In the meantime, I’ll continue to freak out about this lacking a job situation.
Well, here’s a new one for me. I filed for unemployment this month and have since gotten three forms in the mail to fill out and send back. I’m trying to sort out what it all means. Apparently, I can get $450 per week in unemployment insurance, or $1800 per month. That’s a lot for not working at all, I must say, even though it’s not close to what I was making prior to losing my job.
What I’m trying to understand now is how freelancing effects unemployment wage. It seems silly to bother freelancing if the government will just deduct your freelance income from unemployment (unless it happens to be more than your monthly paycheck.) Right? The thing is, right now I’m owed about $1000 for freelance work I completed. $450 for one gig, $50 for another, $475 for another. I guess I should have filed my invoices more timely, but I didn’t EXPECT to get laid off. Who does? Well, I felt it coming, but I thought I had one more month to get everything in order.
Regardless, my one freelancing job still gives me the potential of making $500 a month. I don’t “need” to file my invoice each month as far as I know, I’ve never been asked for my invoice and have often put a few months together when I didn’t have time to send in a detailed invoice any one month. But then it will look like I’ve made $1000 or $1500 in a given month, which will surely effect my unemployment wages. Would it be better to just stop working freelance at this time? It would be a bummer to give up my $500/month gig. Or should I just put off filing my invoice until I have an actual job again?
Does anyone have any experience with this?
I apologize for taking forever to update this blog. Life has been a wee bit crazy as of late, but despite all of the chaos I think in the long run all that has gone down will be for the better. In short, at the moment I am unemployed. Basically, I quit my job, although of course it wasn’t nearly that simple. In the brief hour or so I had to decide between forced resignation and firing, I chose the former. I’m still not sure if that was the right decision given that I cut myself off from unemployment benefits, but given that the parting was amicable, it seemed in my best interest to keep things that way and not have to force my boss to fire me.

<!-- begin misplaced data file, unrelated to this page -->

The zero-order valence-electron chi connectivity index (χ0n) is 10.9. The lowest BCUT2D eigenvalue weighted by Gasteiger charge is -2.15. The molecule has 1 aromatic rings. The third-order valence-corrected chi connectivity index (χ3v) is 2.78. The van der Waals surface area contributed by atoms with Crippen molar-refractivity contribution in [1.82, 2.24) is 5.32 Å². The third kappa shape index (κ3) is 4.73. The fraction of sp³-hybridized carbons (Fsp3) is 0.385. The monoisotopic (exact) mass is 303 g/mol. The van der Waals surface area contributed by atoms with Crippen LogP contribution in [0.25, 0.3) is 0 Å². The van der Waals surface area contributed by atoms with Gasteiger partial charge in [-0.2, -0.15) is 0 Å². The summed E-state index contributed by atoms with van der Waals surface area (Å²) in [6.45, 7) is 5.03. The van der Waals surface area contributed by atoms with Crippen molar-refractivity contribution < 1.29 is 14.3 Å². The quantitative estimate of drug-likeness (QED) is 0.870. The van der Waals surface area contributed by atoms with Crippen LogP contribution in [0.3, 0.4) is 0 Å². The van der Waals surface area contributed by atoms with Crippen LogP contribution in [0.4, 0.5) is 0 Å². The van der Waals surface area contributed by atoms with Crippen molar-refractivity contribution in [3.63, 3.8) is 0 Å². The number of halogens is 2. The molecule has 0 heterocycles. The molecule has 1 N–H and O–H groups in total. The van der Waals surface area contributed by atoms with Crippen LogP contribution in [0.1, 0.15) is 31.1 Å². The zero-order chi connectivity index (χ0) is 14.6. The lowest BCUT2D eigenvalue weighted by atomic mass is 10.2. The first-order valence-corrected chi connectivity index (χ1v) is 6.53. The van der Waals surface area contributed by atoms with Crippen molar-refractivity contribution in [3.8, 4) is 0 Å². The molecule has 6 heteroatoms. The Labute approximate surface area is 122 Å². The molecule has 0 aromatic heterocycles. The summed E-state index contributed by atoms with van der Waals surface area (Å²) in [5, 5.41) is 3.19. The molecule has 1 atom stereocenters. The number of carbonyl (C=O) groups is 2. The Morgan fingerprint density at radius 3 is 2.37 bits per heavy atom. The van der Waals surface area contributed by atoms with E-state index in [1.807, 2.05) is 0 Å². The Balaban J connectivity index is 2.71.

Anyway, it seems like I’m back to square one. Funny that. I spent a year and three months building up my career and I really had gotten far. Too far, to be honest. I just jumped way ahead of my capabilities at this point in my career and experience. My boss even commented in our closing conversation that I’m really good at what I do, I just need more time to nurture my skills in a more stable journalism environment, preferably at a magazine. I’m not really such such a job exists these days, nor am I sure I’d want it if miracle of miracles it was offered to me. Right now I’m going through a massive re-evaluation of my career plans and goals. I’m really interested in pursuing web design and copy writing, but I’m not sure what kind of openings there would be in those areas for someone with my particular background.
For the time being, I’m doing some freelance web and writing work, and I’m going to take a trip to the local temp agency to try to land some short-term gigs until I figure this all out. I’m a wee bit nervous about the whole health insurance situation — I’m insured until the end of the month on my current policy and then it’s either dealing with expensive Cobra coverage or trying to figure out if the alternatives are any cheaper. The whole situation isn’t very good given that I’m finally on medication to treat my depression and, well, I might not be able to obtain insurance that will help pay for the condition. Ugh. It’s fine, though, I’ve been through worse times before. To be honest, I kind of feel relieved right now. I know that I did my best and it just wasn’t the right job for me at this time. Being unemployed sucks, but hopefully I won’t be job-less for long.